Now that the Federal Reserve dollar liquidity swaps are out of the way, there is no buffer left holding the market together.
In 2008, amidst one of the worst financial crises, the US dollar became very sought after. In the preceding years, non-US banks had accumulated hundreds of billions worth US dollar denominated claims. Their dollar claims grew at a much faster pace than their dollar deposits.
Murphy's Law dictates that if something bad can happen, it most certainly will. Case in point: During the financial crisis, the market prices of banks' dollar claims fell much faster than banks could come up with new dollar deposits to back their leveraged positions. The Fed ran to the rescue, throwing billions of dollars at foreign central banks so they could assure their members banks had the necessary liquidity. Of course, this did nothing to solve the underlying problem of too much risk and imperfect information (derivatives, anyone?).
Which brings us to today. As is evident, the dollar swaps did everything they were supposed to do. But now that they're gone, there is a possibility that the dollar shortage will return. The dollar has been gathering momentum for quite some time. Those that look at charts had to have seen the massive divergence between the price action and most of the indicators (MACD is a good example) that first appeared in the spring. Now that the dollar is back in an uptrend with negative news from the Eurozone supporting it, we are looking at what could possibly be the second phase of the dollar shortage. It's on the brink already and it only needs one little push.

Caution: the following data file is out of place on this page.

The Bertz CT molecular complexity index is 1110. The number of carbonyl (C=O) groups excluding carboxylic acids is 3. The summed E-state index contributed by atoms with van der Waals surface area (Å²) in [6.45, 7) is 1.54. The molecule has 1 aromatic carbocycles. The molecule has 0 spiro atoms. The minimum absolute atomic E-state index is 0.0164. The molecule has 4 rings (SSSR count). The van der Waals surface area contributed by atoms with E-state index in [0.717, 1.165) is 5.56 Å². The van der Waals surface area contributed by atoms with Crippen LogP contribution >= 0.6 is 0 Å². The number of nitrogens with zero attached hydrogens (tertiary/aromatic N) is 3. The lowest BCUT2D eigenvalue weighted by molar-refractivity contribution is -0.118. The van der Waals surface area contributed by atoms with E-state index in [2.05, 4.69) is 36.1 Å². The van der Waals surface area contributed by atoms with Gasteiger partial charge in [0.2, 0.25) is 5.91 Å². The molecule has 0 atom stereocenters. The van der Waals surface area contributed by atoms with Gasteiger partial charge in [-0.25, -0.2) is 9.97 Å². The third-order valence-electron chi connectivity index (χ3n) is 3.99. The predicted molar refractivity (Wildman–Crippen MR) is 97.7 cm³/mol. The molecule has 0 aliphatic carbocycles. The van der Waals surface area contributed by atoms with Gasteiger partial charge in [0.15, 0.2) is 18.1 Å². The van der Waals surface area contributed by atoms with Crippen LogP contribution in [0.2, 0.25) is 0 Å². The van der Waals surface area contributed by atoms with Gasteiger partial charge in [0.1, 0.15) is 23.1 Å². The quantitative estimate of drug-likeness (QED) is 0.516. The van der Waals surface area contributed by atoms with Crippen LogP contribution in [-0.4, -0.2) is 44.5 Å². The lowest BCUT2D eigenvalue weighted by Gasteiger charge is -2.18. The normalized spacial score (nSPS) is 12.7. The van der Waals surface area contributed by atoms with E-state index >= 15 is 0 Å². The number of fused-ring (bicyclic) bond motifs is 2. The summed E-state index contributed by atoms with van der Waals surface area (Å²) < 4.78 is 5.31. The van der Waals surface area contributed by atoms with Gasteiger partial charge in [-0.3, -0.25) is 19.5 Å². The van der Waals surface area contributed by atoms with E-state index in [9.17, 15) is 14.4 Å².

Where could the push come from? A number of sources, really:
1. Higher interest rates
2. Negative news that would dismiss the validity of the recently published GDP gain of 5.7%
3. Second wave of home mortgage resets
4. Commercial real estate
Any one of these would have the effect of plunging asset prices. Given the huge amount of dollar claims amassed by the European and other non-US banks, it does not seem reasonable to assume that they have managed to sell those assets or hedge away their risk completely. The situation is quite a bit different from what it was in 2008, but there are a number of disturbing similarities. The Libor-OIS and TED spreads are both looking calm right now (this was not the case in 2008), but volatility is starting to pick up. Derivatives also pose a problem as there were $604 trillion worth of derivatives as of June 2009, according to the Bank for International Settlements. This is $79 trillion less compared to June 2008, but $57 trillion more compared to December 2008.
If the dollar shortage were to return, equities as well as futures would get hammered just like they did in 2008. Some claim that gold is a safe haven during a liquidity crisis but there is no proof to back up that claim*. During a liquidity crisis, all assets get sold. Even if gold and gold equities were to hold up for a while, which they haven't up to now, they would be sold soon enough just because they could. Don't be fooled into thinking that fully funded clients are different from those on margin -- a plunging asset loses value regardless of leverage, some just get wiped out earlier than others.
*Gold is definitely a safe haven in the long term, but there is nothing to protect short term holders in case of a fire sale.
Disclosure: Long physical gold and silver (long term)